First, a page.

With millennia of indigenous history followed by encounters with Chinese, Europeans and Japanese, Taiwan has always been a cultural crossroads.
This vibrant island democracy holds many fascinating stories, and the museums of its capital Taipei could tell them better. On a rainy day (or any day except Monday), visit their galleries for insight into tribal communities, Hakka heritage, and controversial Taiwan-China relations.
These are the best museums in Taipei.
The National History Museum offers powerful historical information
Founded by Japanese settlers in 1908, the National Taiwan Museum is Taiwan’s oldest, located on the edge of 2-28 Peace Memorial Park in central Taipei. Explore the park and its many pagodas before the day gets too hot, finding commemorations of the “February 28 Incident” at the site where Taiwanese civilians protested police brutality sanctioned by the Chinese Nationalist government (the Kuomintang) in 1947.
Inside the museum’s galleries, visitors can explore Taiwan’s cultural and natural history, including taxidermy models of native animals and dinosaur bones, before crossing the street for free access to the vault. centenary fort of the Land Bank Exhibition Hall.
International art lovers will love the Taipei Museum of Fine Arts
One of the best art galleries in Taipei, the Museum of Fine Arts is a great choice for a day out. The museum is a frequent stop for international traveling exhibitions that cover fashion, design and art. TFAM also presents local artists and hosts the Taipei Biennale in its modern architectural space. The entrance fee is usually 30NTD but is free on Saturday nights. (Find out more ways to see more for less in the capital with our guide to Taipei on a budget.)
Admire the splendours of Chinese art at the National Palace Museum
If you only visit one museum in Taipei, make it this one. The National Palace Museum has a permanent collection of 700,000 Chinese works of art and artifacts – the largest and probably the finest in the world – with 8,000 years of Chinese history displayed gloriously over four vast floors. Prepare for a visual feast: ceramics, ancient calligraphy, jade and bronze vessels that once belonged to Chinese emperors are on display.
The grand entrance to the museum matches the historical importance of its contents, with a wide walkway lined with manicured shrubs and fountains squared in a complex built in the style of a Chinese palace.
Discover alternative histories at the Shung Ye Museum of Formosa Aborigines
Just down the road from the National Palace Museum, the Shung Ye Museum of Formosa Aborigines offers an alternative picture of Taiwanese history, worlds away from the glittering wealth of ancient Chinese emperors. Instead, you’ll find various exhibits of Taiwan’s native cultures here, focusing on the island’s ethnology and the varied customs and lifestyles of its various tribes.
Discover the wonders of the universe at the Taipei Astronomical Museum
Liberate your child from the interior space to the Taipei Astronomical Museumexploring the many wonders of the universe through a range of educational exhibits and interactive installations including an equatorial telescope, star dome and ecliptic sundials.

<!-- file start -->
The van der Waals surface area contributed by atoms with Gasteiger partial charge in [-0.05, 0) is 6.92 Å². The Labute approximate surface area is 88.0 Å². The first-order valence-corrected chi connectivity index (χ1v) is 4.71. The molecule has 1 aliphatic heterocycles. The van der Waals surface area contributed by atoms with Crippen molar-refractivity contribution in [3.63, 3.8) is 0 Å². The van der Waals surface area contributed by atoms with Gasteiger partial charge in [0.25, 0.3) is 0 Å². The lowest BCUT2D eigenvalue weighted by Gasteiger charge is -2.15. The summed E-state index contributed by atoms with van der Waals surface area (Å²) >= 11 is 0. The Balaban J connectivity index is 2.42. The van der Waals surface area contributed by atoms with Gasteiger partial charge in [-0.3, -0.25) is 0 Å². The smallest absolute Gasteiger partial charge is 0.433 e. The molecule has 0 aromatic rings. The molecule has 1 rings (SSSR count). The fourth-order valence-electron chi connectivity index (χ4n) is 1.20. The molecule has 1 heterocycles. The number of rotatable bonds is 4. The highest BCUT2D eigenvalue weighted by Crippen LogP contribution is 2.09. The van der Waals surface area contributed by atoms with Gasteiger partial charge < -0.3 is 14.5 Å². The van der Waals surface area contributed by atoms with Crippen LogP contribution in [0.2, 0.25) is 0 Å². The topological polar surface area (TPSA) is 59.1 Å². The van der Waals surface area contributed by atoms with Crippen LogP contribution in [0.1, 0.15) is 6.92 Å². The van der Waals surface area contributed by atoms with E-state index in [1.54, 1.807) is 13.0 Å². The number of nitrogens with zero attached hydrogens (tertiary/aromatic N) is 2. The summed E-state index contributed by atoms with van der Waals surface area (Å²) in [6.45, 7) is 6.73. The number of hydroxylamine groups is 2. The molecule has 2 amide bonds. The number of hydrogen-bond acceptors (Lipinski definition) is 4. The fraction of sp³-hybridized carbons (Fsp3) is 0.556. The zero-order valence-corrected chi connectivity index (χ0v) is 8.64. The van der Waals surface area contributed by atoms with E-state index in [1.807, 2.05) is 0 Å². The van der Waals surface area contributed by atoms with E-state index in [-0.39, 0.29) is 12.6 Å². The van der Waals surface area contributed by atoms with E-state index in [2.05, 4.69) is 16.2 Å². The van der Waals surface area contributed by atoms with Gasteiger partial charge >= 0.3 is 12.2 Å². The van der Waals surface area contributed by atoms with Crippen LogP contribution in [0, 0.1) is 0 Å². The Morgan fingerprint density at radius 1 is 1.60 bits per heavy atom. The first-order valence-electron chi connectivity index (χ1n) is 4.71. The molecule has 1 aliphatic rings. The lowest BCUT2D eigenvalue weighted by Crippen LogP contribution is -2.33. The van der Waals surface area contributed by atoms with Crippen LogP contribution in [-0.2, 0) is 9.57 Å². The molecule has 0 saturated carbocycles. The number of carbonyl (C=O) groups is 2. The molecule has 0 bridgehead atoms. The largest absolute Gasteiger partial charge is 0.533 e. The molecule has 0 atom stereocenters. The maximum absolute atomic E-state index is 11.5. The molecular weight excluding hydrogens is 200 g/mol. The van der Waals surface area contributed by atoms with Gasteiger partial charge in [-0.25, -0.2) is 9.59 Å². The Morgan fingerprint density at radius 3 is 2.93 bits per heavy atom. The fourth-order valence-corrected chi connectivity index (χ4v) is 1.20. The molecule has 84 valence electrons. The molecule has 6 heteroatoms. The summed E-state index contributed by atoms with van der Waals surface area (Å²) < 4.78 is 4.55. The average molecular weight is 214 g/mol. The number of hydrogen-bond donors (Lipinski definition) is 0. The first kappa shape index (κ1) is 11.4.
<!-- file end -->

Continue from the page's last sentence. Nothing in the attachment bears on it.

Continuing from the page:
Walk through a forest of Euro-Japanese architecture at the Beitou Hot Springs Museum
A replica of Japan’s Shizuokaken Idouyama bathhouse, the Beitou Hot Springs Museum is an unexpected find in the foothills of the Yangmingshan Mountains north of Taipei (accessible a short walk from the MRT Xinbeitou station).
Built in 1913 over the natural hot springs in the valley, this resort blends Eastern and Western architectural styles and served as a public bathhouse for Japanese colonialists. Swap your shoes for slippers to walk on the tatami floor and get a closer look at the arched hallways and tiled walls of the old bathing area as you peruse the historical exhibits.
Rest for a while on the pavilion overlooking Beitou Park; Alternatively, head for a more immersive experience at Beitou Public Hot Spring, baths that remain active today.
Take a leisurely stroll past jade artifacts at the National Museum of History
Located in a botanical garden paradise filled with chirping birds, the National History Museum stands out among the trees with its Ming-style architecture — all red columns and sloping turquoise roof — backing onto a peaceful lotus pond. Step inside to discover textiles, handicrafts, and jade jewelry from six Chinese dynasties, then take time to browse the garden.
Guandu Temple offers life lessons in religious practices
Guandu Temple could be called a living museum. The oldest temple in northern Taiwan is dedicated to the sea goddess Mazu and tells various stories through inlaid carvings on the walls, columns, and dragon carvings.
Dating back to the mid-17th century and expanded during the Qing Dynasty, Guandu is now a multi-faith temple run by an association of indigenous people from Fujian, Guangdong and Taiwan.
Discover the latest news from the Museum of Contemporary Art (MOCA)
Another of Taipei’s best galleries is the Museum of Contemporary Art (MOCA), which offers an eclectic program of modern international exhibitions in a Japanese colonial building just north of Taipei Main Station.
Get a taste of kitsch at the Miniatures Museum of Taiwan
On the smallest scale of all, the Taiwan Miniatures Museum showcases a couple’s unique collection of world attractions in miniature. Exhibits include a small Buckingham Palace, a Tudor castle and Roman ruins alongside fantastical scenes from famous fairy tales such as a Pinocchio and Jack and the Beanstalk. It’s all a bit silly – and utterly charming.